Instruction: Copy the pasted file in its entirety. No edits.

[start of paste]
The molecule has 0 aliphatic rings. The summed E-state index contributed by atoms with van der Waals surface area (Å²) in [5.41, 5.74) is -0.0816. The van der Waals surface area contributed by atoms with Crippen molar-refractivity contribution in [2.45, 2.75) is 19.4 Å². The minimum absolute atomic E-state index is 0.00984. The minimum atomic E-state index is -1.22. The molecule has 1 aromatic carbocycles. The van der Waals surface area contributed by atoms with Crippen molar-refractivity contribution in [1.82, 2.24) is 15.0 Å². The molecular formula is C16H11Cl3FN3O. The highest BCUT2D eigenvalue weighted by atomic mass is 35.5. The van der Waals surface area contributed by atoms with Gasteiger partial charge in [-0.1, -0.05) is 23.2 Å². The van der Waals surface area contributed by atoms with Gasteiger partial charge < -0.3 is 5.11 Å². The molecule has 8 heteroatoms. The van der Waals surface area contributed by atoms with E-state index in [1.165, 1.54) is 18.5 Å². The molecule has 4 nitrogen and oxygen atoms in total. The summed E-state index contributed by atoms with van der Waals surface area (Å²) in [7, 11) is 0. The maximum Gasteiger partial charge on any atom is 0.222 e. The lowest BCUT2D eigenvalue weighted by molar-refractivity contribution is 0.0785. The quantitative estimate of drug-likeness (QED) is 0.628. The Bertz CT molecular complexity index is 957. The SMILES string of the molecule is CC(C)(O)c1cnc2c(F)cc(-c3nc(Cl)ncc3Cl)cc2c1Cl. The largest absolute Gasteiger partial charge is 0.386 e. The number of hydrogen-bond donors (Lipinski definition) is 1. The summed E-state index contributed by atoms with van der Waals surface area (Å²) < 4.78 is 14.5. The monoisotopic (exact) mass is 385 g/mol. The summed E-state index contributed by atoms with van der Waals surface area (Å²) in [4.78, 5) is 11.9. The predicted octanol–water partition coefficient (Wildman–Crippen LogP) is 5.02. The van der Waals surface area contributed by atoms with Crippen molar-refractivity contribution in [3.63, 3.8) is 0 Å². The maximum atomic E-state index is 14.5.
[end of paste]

The molecule has 0 aliphatic rings. The summed E-state index contributed by atoms with van der Waals surface area (Å²) in [5.41, 5.74) is -0.0816. The van der Waals surface area contributed by atoms with Crippen molar-refractivity contribution in [2.45, 2.75) is 19.4 Å². The minimum absolute atomic E-state index is 0.00984. The minimum atomic E-state index is -1.22. The molecule has 1 aromatic carbocycles. The van der Waals surface area contributed by atoms with Crippen molar-refractivity contribution in [1.82, 2.24) is 15.0 Å². The molecular formula is C16H11Cl3FN3O. The highest BCUT2D eigenvalue weighted by atomic mass is 35.5. The van der Waals surface area contributed by atoms with Gasteiger partial charge in [-0.1, -0.05) is 23.2 Å². The van der Waals surface area contributed by atoms with Gasteiger partial charge < -0.3 is 5.11 Å². The molecule has 8 heteroatoms. The van der Waals surface area contributed by atoms with E-state index in [1.165, 1.54) is 18.5 Å². The molecule has 4 nitrogen and oxygen atoms in total. The summed E-state index contributed by atoms with van der Waals surface area (Å²) in [7, 11) is 0. The maximum Gasteiger partial charge on any atom is 0.222 e. The lowest BCUT2D eigenvalue weighted by molar-refractivity contribution is 0.0785. The quantitative estimate of drug-likeness (QED) is 0.628. The Bertz CT molecular complexity index is 957. The SMILES string of the molecule is CC(C)(O)c1cnc2c(F)cc(-c3nc(Cl)ncc3Cl)cc2c1Cl. The largest absolute Gasteiger partial charge is 0.386 e. The number of hydrogen-bond donors (Lipinski definition) is 1. The summed E-state index contributed by atoms with van der Waals surface area (Å²) < 4.78 is 14.5. The monoisotopic (exact) mass is 385 g/mol. The summed E-state index contributed by atoms with van der Waals surface area (Å²) in [4.78, 5) is 11.9. The predicted octanol–water partition coefficient (Wildman–Crippen LogP) is 5.02. The van der Waals surface area contributed by atoms with Crippen molar-refractivity contribution in [3.63, 3.8) is 0 Å². The maximum atomic E-state index is 14.5.